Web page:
[Línea De Fuego – roughly, “Front Line” – is set during the last major battle of the Spanish Civil War, told through characters from both sides. The battle, which lasted from July to November, 1938 along the Ebro River, was real. But the characters are invented, as is the precise site where they are fighting].
Unauthorized Translation by Peter Katel
“So was this a defeat, or what?,” asks one of the men who had spoken before.
Gambo smiles, though this isn’t a time for smiling. A sidelong look and a resigned grimace. The soldier, covered with dried mud, is an Ostrovski Battalion veteran whom the major knows well: Cipriano Jalón. The guy is small and weathered; before the war, a gardener for the privileged folk. He’s been alongside him since the Fifth Regiment was formed, bearing up without complaining, no matter what, from Madrid to here. Someone who doesn’t need comforting.
“We’re in a tactical withdrawal, Jalón.”
Rasping laughter from him.
“Don’t bullshit me, comrade major. That’s what we call it now?”
“We’ve always called it that.”
The other furrows his brow, drying the muddy sweat on his face.
“Listen, comrade major.”
“Why hasn’t comrade Stalin sent us what he promised?”
“And what’s that?”
“Well, I don’t know. Tanks, planes, lots of stuff.”
“He promised it to you personally?”
“La Pasionaria* said it in that speech to us in Teruel, don’t you remember? For Stalin, the war in Spain is very cheap, compared with what’s at stake globally. That’s what she said. And that’s why we Spaniards won’t lack for anything. She said that too, right? Did she say that or didn’t she?”
“Yeah, man. She said it.”
“And then, the nerve of her, she went up to one of the wounded men who had come from the front and made like she was holding him up, so that they’d take the photo that came out in Mundo Obrero*
The stalks crunch under Gambo’s feet. He takes another look at the opposite bank, which starts to descend into a stream bed, and thinks he recognizes the place. They’re close to the pontoon bridge and there is no sound of aircraft. Maybe they’ve gotten lucky.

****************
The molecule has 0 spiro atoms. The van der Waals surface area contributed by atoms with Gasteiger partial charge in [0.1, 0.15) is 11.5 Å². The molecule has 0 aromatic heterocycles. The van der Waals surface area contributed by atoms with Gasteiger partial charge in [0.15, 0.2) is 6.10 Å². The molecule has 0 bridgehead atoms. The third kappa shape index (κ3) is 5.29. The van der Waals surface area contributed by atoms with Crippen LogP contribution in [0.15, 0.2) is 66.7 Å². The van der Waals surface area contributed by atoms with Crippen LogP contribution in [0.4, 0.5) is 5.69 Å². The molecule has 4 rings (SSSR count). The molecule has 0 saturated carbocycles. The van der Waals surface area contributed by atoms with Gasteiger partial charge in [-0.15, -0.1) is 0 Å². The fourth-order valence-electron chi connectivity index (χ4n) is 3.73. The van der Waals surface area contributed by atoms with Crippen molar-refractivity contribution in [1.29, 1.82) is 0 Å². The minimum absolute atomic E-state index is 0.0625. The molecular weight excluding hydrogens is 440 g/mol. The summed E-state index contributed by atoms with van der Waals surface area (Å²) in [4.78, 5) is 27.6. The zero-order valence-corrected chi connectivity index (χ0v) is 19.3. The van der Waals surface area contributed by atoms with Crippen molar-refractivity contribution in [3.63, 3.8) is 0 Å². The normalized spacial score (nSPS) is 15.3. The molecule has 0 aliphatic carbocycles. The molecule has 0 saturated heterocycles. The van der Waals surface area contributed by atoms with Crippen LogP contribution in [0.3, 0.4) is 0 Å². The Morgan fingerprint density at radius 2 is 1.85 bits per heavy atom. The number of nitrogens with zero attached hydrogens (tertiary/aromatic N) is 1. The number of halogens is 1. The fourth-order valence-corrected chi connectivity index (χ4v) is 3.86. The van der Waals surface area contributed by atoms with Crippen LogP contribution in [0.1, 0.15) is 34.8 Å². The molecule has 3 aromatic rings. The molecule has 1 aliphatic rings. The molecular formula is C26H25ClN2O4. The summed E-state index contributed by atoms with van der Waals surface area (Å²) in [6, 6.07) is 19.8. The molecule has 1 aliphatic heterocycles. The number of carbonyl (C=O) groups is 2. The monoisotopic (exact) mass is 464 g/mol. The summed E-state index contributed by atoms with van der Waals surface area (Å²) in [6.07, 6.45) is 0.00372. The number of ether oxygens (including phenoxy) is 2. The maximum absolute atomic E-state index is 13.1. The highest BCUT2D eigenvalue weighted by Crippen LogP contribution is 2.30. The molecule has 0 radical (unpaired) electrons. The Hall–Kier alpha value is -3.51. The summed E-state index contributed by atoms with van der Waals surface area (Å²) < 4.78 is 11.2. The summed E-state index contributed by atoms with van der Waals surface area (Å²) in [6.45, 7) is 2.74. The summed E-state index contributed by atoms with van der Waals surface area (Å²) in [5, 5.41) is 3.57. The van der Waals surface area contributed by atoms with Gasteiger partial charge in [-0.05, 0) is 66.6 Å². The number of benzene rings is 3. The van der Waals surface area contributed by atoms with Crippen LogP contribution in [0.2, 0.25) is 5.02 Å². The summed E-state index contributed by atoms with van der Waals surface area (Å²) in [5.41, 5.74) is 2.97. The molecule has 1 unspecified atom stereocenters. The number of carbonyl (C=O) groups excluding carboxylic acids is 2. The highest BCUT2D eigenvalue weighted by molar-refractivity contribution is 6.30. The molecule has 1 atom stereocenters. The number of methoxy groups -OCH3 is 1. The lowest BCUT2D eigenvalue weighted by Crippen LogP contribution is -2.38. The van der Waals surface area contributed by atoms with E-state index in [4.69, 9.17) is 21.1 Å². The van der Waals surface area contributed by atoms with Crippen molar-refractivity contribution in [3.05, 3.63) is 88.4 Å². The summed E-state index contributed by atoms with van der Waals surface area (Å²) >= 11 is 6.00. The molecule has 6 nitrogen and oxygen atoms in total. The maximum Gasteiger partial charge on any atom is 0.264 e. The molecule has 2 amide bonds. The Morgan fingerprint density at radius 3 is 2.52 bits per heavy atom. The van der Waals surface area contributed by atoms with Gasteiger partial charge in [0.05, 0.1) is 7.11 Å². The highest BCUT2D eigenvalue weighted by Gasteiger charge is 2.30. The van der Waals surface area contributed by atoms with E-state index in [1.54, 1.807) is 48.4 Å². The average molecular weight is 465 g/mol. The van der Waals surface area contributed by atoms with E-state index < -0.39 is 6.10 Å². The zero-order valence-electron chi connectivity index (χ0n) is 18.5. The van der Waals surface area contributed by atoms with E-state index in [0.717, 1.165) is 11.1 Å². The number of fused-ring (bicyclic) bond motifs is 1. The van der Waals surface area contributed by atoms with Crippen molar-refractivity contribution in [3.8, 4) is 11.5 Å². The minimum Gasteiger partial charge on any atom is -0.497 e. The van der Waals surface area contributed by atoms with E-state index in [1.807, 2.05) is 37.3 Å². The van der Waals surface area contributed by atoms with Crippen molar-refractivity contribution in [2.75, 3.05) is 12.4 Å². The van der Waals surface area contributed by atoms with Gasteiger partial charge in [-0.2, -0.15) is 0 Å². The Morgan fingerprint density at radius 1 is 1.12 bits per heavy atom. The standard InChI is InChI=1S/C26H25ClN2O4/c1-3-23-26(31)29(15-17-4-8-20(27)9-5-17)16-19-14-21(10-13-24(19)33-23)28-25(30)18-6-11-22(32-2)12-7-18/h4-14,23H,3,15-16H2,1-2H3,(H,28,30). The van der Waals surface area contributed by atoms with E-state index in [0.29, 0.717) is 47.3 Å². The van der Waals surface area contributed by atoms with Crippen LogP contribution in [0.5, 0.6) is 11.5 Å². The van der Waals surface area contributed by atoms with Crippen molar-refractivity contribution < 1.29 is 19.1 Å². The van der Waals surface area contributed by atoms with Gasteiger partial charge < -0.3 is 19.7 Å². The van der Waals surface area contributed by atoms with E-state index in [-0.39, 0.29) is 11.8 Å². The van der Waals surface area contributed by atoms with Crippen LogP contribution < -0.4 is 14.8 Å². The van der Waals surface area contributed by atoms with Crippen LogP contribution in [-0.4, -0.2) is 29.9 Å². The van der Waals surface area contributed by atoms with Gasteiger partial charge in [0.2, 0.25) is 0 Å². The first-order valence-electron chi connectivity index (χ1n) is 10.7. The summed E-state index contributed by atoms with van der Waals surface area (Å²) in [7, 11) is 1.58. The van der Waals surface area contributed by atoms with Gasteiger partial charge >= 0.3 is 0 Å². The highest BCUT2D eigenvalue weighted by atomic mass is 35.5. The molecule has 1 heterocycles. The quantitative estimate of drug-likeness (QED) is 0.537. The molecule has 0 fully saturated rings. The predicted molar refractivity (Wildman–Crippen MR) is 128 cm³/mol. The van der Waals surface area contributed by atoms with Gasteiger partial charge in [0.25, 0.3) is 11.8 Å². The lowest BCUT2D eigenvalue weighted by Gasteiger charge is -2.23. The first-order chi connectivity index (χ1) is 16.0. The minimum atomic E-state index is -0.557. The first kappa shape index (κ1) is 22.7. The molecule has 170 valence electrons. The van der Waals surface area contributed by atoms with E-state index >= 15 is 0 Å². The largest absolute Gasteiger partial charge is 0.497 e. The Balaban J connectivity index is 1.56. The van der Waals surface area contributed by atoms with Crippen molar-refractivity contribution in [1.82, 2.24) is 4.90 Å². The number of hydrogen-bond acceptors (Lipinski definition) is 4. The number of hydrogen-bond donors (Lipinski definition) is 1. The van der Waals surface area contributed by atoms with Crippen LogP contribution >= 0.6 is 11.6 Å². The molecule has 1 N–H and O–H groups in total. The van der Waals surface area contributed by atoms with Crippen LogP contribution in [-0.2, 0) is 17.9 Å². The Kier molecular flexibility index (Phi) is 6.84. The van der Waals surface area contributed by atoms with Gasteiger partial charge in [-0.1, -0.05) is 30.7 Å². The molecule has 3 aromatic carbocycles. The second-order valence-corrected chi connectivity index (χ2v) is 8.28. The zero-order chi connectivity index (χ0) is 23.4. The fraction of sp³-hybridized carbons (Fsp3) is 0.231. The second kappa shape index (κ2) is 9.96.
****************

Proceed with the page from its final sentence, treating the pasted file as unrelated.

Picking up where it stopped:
“Everyone fights in his own way,’” he remarks.
Jalón growls, unconvinced.
“Well, we could trade ways, don’t you think? We could have photos taken, like her, and she could be under fire, like us. She, Negrín*, or even comrade Stalin.”
“Before, the front was everywhere, isn’t that right? Or that’s what they told us. Now we’ve got a front and a rear, but in the front, it’s always the same ones.”
“All right, drop it.”
“Come on, comrade major.” Jalón shifts his rifle to his other shoulder. “Tell me now about how it’s better to be in error with the Party than to be right against the Party.”
“I told you to drop it. If he heard you, our political commissar would be getting all ready for you.”
“Hard for him to hear me, don’t you think? They got him last night.”
“Oh, yes…That’s the custom.”
“Knocking him off?”
“Naming him: Ramiro. Don’t be an animal, man.”
“Well the fascists have fucked up our custom.”
True, Gambo thinks bitterly. [Ramiro] García and a lot of others. And he doesn’t know anything about Lieutenant Ortuño either. And he asks himself how many got across the fascist lines. How many of the battalion’s survivors would have reached the flour mill and how many were scattered and alone like them, looking for a way to get to the pontoon bridge.
After a few steps he turns to contemplate the soldier’s hard, dirty face.
“You’re a Communist, goddamn it.”
The other agrees, and slaps his rifle, the only clean and shiny thing he’s carrying.
“Don’t fucking kid yourself. I wouldn’t be here otherwise.”
*Dolores Ibárruri Gómez, leading Spanish Communist, famed as orator. Famous for declaring, “Better to die on your feet than live on your knees,” but fled Spain for Moscow shortly before the final fascist victory. Returned in 1977.
*Worker’s World. Communist Party newspaper, founded 1931.
*Juan Negrín, leader of the Spanish Socialist Workers Party (PSOE), last premier of the Spanish Republic. Close to the Soviet Communists.